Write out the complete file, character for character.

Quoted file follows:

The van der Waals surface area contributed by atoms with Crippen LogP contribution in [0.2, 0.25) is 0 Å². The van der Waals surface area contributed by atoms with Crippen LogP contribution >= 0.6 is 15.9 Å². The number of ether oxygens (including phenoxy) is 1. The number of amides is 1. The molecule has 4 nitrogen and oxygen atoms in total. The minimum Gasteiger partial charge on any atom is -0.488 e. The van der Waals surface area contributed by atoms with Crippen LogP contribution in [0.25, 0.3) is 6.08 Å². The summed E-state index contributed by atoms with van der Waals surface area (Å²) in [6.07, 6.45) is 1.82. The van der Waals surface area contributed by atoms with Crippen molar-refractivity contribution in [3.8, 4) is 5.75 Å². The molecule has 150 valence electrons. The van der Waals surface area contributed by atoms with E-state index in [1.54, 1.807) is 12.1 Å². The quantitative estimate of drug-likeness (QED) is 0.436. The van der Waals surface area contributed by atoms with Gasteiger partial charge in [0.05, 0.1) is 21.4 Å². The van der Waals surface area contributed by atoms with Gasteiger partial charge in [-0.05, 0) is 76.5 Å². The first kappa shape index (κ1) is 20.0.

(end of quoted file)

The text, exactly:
The van der Waals surface area contributed by atoms with Crippen LogP contribution in [0.2, 0.25) is 0 Å². The van der Waals surface area contributed by atoms with Crippen LogP contribution >= 0.6 is 15.9 Å². The number of ether oxygens (including phenoxy) is 1. The number of amides is 1. The molecule has 4 nitrogen and oxygen atoms in total. The minimum Gasteiger partial charge on any atom is -0.488 e. The van der Waals surface area contributed by atoms with Crippen LogP contribution in [0.25, 0.3) is 6.08 Å². The summed E-state index contributed by atoms with van der Waals surface area (Å²) in [6.07, 6.45) is 1.82. The van der Waals surface area contributed by atoms with Crippen molar-refractivity contribution in [3.8, 4) is 5.75 Å². The molecule has 150 valence electrons. The van der Waals surface area contributed by atoms with E-state index in [1.54, 1.807) is 12.1 Å². The quantitative estimate of drug-likeness (QED) is 0.436. The van der Waals surface area contributed by atoms with Gasteiger partial charge in [0.05, 0.1) is 21.4 Å². The van der Waals surface area contributed by atoms with Gasteiger partial charge in [-0.05, 0) is 76.5 Å². The first kappa shape index (κ1) is 20.0.